With Validatum Pricing Espresso® we aim to bring you your regular pricing 'shot' - the best, most interesting, thought provoking and informative material we can find globally which will be of interest, relevance and help to you in your legal services pricing challenges. [Note: we don't always agree with the content of others that we post but the philosophy of Validatum Pricing Espresso® is shared perspectives, not a personal 'soap-box']
Post Brexit Pricing Strategy: What Now?
Over the last few days, we have had a number of firms asking us what they should be doing about their current pricing strategy. In some ways the question, whilst understandable, is a little premature because for many, it is business as usual.
Having said that, it would be naive for anyone to think that there won't be any impact at all, irrespective of how the ensuing weeks and months unfold.
At the very least, during the period of greatest uncertainty, we can realistically predict a drop in demand for some legal services, particularly those relating to property and M&A to name just two. As with any sudden shift in a market, there are always winners and losers. Hopefully many firms have elements of both at least. Read more...
Procurement and law firms – ‘never the twain shall meet?’
‘Never the twain shall meet’ - a phrase used by Kipling in 'Barrack-room Ballads' in 1892, to lament the gulf of understanding between the British and the inhabitants of the Indian subcontinent. Many law firms that I know would say a similar gulf exists between them and the procurement manager; different language, a lack of shared reference points, opposing goals…
But it doesn’t have to be like that. I’ve spent the last five years as a legal procurement specialist for a FTSE 100 company and can categorically say that it’s possible to have an effective, mutually respectful and successful triumvirate relationship between procurement, GCs, and law firms, provided that all sides are willing to invest time and effort, like any relationship.
All you need is shared understanding. Common goals. Defined responsibilities. Compromise. Emotional intelligence. Investment. Learning. Self-awareness. Mutual respect… These things define any good working relationship. Read more...
Billable hours to always hold a place in law firms
Law firms claim to be modernising, ditching traditional billable hours in favour of alternative fee arrangements, but as remuneration and profits are still reliant on the old structure many have struggled to ditch high targets.
Jones Day and Quinn Emmanuel Urquhart and Sullivan have the highest billable hours targets at 7.5 hours, followed by Baker & McKenzie, DLA Piper and Jackson McDonald with a target of seven hours, according to The Australian Financial Review's Law Partnership Survey.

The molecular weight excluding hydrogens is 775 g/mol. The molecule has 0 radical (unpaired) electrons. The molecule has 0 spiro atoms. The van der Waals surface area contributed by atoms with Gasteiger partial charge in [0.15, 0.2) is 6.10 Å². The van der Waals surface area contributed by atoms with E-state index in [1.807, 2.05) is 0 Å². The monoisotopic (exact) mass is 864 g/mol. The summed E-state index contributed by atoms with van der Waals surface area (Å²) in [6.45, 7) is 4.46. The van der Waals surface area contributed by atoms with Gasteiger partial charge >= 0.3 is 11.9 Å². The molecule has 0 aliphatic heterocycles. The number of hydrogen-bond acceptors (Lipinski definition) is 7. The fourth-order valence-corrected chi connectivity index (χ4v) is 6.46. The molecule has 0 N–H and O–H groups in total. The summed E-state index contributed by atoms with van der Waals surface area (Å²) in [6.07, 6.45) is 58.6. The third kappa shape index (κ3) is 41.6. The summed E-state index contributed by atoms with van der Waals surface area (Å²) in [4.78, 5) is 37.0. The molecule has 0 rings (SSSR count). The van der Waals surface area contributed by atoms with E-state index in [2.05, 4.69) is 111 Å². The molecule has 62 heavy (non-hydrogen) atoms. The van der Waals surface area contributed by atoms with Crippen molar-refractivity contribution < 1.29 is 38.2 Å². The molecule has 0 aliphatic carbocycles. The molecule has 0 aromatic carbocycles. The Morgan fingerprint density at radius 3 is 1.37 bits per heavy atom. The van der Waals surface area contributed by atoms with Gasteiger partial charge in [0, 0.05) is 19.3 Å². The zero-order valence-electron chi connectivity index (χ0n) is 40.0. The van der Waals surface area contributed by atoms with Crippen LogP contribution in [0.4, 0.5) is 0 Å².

On average, Australia firms set billable hours targets of 6.5 hours. Read more...
Pricing Uncertainty: The Legal Industry's $60 BILLION Challenge
Recently, the legal industry has been the subject of eye-catching reports involving the arrival of a $2,000 per hour billable rate for elite law firm partners, an increase in first year associate starting salaries to $180,000 and the response of influential legal department executives to this news.
Legal industry economics will continue to make headlines given the magnitude of the dollars flowing through the industry. And things like runaway hourly rates and skyrocketing associate starting salaries will be (mis)characterized by the media as the problem with the industry and its economic model. These headline grabbing topics are just manifestations or symptoms of the industry’s fundamental and most daunting challenge. Read more...
Biglaw Billing News Spells Opportunity for Others
By now, you’ve heard the big stories about billing practices at large law firms. First came the news, via the BTI Consulting Group, that the billing rates of the priciest lawyers in the country have reached $2,000 per hour. Shortly thereafter, Above the Law broke the news that Cravath has elevated first-year associate salaries to $180,000, with many peer firms rushing to follow suit.
You’ve also probably heard some of the reaction to these stories, not all of it positive. With regard to the $2,000 per hour lawyer—the ranks of whichreportedly include David Boies, Paul Clement, and Ted Olson—some have said that lawyers of such quality are worth every penny. But there are also grumblings of discontent. One source told The American Lawyer that the $2,000 per hour lawyer “seems so crazy and out of market”; that speaker, believe it or not, is a leader at a Wall Street firm. The word from corporate clients, unsurprisingly, has been similarly unenthusiastic on the topic of the $180,000 first-year lawyer. Read more...
Pricing lessons from a Big Six pricing specialist
With the ever-increasing debate around hourly billing and alternatives, and savvier and more demanding clients, professional services firms – and in particular, law firms – need to get smarter about how to manage pricing if they are to remain profitable.